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Six-Legged Adaptive Robots Continue Mission Even When Damaged • Mirror Daily

As part of a broader project that designs machines capable of mimicking the adaptive qualities of humans and animals, scientists have uncovered on Wednesday a new tiny robot that is able to continue pursuing the given mission even after suffering damage.

Researchers hope to one day provide the world with first-responder robots which would not be stopped or put out of function by dangerous crisis situations.

Leading scientist Jean-Baptiste Mouret of the Pierre and Marie Curie University in Paris reported that the feat is trying to create robots with survival capabilities when faced with hostile environments, even if it’s the nuclear disaster kind.

Sending robots in recon mission inside a reactor hasn’t been possible before, as they would be damaged and become inactive. The article posted in the journal Nature was inspired by the adaptive qualities the natural world is presenting.

For example, scientists noticed that if a dog’s paw has been hurt, the dog will alter the way it walks in order to avoid pressure on the painful wound. Learning to become adaptive can only come from experience. When you know how a body moves or reacts, the options that can be explored are endless.

This ability is what Mouret’s team tried to clone in the six-legged 50-centimeter robot, which is guided and powered by an ingenious computer program. They attempted to teach the program to create a database with information on how the robot moves, and then learn how each movement can be used in a crisis.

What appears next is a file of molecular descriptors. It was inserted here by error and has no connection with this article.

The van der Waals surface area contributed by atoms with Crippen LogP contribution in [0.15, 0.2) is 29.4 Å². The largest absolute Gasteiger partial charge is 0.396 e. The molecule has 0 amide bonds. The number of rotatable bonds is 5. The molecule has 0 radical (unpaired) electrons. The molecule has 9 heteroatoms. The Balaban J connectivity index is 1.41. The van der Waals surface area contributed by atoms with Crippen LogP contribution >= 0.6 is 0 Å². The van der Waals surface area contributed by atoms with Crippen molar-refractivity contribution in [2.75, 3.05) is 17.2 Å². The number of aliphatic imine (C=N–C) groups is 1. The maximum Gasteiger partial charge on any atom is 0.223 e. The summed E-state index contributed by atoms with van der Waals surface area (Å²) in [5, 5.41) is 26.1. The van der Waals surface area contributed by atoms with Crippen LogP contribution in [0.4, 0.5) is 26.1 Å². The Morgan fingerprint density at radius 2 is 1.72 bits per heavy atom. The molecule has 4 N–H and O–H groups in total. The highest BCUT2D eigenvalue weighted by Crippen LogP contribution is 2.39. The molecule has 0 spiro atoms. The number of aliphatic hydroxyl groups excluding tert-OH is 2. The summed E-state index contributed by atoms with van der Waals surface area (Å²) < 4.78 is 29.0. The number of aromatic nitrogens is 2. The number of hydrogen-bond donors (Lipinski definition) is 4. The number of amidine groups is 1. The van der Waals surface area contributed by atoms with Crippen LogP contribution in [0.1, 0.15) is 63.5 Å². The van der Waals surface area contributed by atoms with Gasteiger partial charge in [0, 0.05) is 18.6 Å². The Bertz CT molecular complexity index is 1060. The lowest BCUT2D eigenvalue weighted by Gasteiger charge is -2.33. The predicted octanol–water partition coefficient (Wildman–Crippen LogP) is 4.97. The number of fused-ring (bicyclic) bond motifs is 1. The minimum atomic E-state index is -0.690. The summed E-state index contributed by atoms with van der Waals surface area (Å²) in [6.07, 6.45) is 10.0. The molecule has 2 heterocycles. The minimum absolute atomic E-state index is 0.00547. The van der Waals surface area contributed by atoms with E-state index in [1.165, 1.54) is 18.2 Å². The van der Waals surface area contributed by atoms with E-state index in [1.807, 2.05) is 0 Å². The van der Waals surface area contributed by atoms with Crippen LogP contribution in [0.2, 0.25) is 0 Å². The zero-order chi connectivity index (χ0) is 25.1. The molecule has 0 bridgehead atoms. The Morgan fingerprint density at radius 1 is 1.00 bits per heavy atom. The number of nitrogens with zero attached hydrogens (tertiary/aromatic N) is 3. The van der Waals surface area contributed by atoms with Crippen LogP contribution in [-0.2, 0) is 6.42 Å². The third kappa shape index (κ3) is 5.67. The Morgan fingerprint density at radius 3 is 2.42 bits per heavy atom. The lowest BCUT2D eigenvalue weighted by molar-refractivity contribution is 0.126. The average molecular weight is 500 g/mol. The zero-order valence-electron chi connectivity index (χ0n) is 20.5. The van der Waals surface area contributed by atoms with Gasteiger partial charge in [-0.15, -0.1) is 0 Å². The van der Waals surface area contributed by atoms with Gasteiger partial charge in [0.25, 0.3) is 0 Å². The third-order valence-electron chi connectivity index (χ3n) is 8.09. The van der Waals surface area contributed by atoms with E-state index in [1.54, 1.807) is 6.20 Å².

These bits of knowledge are called “values,” or in other words, hints of intuition. In the case of the wounded dog, for instance, the animal is aware that in order to walk again, it has to shift its weight according to the levels of pain.

This is how Intelligent Trial and Error was then created, a learning algorithm comprising a collection of “values.” Researchers proceeded to conduct experiments to see if the robot would use compensatory behavior in order to continue its mission even when damaged.

It was impressive to see that, in the end, the prototype robot learned that it could walk even if it was missing two legs, relying on an intelligence which rules out a walking type if it becomes useless – if walking mostly on its hind legs seems to hinder the mission, the robot will switch to waking mostly on its front legs.

The most surprising feat was getting the damaged robot up and running in less than two minutes after it was crippled. Limping away without six functional legs became the new norm in no time.
Image Source: Pacific Standard Magazine

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